BIRMINGHAM, Ala.—Across the South, Confederate symbols are toppling, teetering, or at least getting critical new looks. But is it a sign of real change in a region known for fiercely defending its complex traditions, or simply the work of frightened politicians and nervous corporate bean counters scrambling for cover in the wake of another white-on-black atrocity?
Probably a bit of both, said author Tracy Thompson. “But, so what?”
“I’m sure there’s a lot of expedient backtracking going on,” said Thompson, who wrote “The New Mind of the South.” “If it’s going in the right direction, who cares?”
One who does care is the Rev. Joseph Darby—a longtime friend of Clementa Pinckney, one of nine slain during a Bible study at a black church in Charleston, South Carolina. And he thinks it’s a bit premature to declare this a new “New South,” as some commentators have suggested.
“Taking down those flags is not that big a deal,” he said of Gov. Nikki Haley’s call to remove the Confederate battle flag from the Statehouse lawn and Alabama Gov. Robert Bentley’s order Wednesday to take down four rebel banners from a memorial at his capitol. Some citizens have long taken offense to the flags, which they associate with racial conflict.
“There are a few other things on the agenda,” Darby said, including improving public education and equal justice. But Darby, who has been fighting since 1999 to bring down the Confederate flag, said, “I think it’s a first step that hopefully will lead to real change. If nothing else changes, it’ll ultimately be cosmetic.”
Still, even skeptics like Darby have to concede that the speed and geographic spread with which these developments have occurred are nothing short of historic. Governors in Virginia and North Carolina said the battle flag should come off specialty license plates; Georgia has stopped issuing the plates, and a bill to do the same was introduced by a Tennessee legislator; Arkansas-based Wal-Mart vowed to stop selling all Confederate gear.
“I’m looking for snow in South Carolina any day now,” Darby deadpanned as the temperatures hovered near triple digits.
“One of the ways the South changes is through embarrassment, or through some incident,” said Ferrel Guillory, an expert on Southern culture at the University of North Carolina at Chapel Hill.
The June 17 massacre at Charleston’s Emanuel African Methodist Episcopal Church, allegedly by a self-described white supremacist named Dylann Roof, was just such an incident.
“Something dramatic happened—something tragic that stunned people,” said Guillory, director of UNC’s Program on Public Life. “And it’s got them to move.”
But people said the same things in 1955, when 14-year-old Emmett Till was kidnapped, tortured, shot and tossed into a Mississippi river with a cotton gin motor around his neck.
They said it again in 1963, when a Ku Klux Klan bomb tore through Birmingham’s 16th Street Baptist Church, killing four black girls on a Sunday morning.
Yes, those crimes helped galvanize the civil rights movement and pave the way for the Civil Rights and Voting Rights acts. But challenges to Jim Crow also prompted states like South Carolina to hoist the Confederate battle flag atop their capitol domes in defiance, said James C. Cobb, a professor of history at the University of Georgia.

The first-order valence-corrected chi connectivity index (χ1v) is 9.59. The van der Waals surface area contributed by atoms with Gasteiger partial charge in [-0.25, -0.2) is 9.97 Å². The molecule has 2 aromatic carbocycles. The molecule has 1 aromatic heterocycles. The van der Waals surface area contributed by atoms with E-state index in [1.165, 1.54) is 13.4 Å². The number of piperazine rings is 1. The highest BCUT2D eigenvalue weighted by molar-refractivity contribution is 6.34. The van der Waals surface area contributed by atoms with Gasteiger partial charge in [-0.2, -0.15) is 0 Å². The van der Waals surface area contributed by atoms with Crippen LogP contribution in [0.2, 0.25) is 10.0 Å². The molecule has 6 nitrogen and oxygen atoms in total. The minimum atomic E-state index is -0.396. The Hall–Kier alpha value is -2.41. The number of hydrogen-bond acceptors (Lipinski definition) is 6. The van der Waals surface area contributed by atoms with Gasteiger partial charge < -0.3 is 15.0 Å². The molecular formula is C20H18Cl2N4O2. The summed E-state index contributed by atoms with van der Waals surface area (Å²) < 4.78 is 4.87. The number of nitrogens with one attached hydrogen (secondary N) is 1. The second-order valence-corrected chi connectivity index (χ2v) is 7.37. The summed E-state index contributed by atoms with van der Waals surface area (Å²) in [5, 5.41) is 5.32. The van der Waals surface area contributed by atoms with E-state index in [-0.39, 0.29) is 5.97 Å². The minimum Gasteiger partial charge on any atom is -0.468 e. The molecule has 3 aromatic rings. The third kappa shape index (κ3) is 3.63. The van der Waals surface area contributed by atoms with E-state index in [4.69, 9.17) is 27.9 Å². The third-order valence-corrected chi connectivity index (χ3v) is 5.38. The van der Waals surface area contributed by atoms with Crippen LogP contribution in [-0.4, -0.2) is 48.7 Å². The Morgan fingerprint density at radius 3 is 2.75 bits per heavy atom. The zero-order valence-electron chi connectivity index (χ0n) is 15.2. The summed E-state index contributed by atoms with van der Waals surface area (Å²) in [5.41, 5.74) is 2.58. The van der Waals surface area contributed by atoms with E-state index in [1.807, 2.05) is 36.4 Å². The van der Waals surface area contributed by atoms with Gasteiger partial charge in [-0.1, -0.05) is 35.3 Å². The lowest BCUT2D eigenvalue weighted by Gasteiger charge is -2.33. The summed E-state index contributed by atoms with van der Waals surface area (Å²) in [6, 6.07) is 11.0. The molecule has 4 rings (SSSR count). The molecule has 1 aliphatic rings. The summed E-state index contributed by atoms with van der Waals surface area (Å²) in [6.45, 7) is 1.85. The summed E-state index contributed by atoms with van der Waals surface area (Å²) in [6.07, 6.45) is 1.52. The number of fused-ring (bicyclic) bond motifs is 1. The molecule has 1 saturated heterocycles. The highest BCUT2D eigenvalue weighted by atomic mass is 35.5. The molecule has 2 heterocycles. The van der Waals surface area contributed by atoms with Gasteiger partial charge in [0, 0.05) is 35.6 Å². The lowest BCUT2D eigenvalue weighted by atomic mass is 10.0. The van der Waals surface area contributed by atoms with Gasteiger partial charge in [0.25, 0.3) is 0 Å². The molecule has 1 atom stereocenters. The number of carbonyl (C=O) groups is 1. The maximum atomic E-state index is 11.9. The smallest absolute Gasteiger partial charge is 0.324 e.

“There were plenty of white Southerners all during the civil rights movement who knew deep down that supporting what was going on—not only supporting racial discrimination, but supporting violence and the kinds of forms of resistance that white Southerners were putting up—was wrong,” said Cobb, author of the book “Away Down South,” about the region’s identity. “But they kept eyeing each other, hoping that somebody else would be the one to make the first move. And so it took forever and ever and ever for that to happen.”
Shifts and Cracks
In his less cynical moments, Cobb hopes that Alabama’s Bentley and South Carolina’s Haley were just watching the tectonic shifts happening in the South and “were just waiting for this crack to widen a little bit so they could step through it.” Outside business investments across the region may influence how some Southern leaders see old symbols now. After the flags came down at his order, Bentley announced a new Google facility in Alabama and commented that a flag was “not worth a job.”
“Economic interests … political interests, and … the moral imperative were all kind of pushing in the right direction,” Cobb said.
Demographic shifts have also brought change. A century ago, when the KKK was reborn and Jim Crow laws reigned, virtually all Southerners were born, lived, and died in the same state. In 1900, census figures show, the populations of each Southern state were at least 90 percent native, and in several it was more than 95 percent. By 2010, only 56 percent of the 115 million people living in the region were actually born in their state of residence—far fewer than in the Northeast or Midwest. The influx of Northern transplants and remigration of blacks who’d fled to the Rust Belt helped President Obama win once solidly Republican states such as North Carolina in 2008, though he narrowly lost there four years later.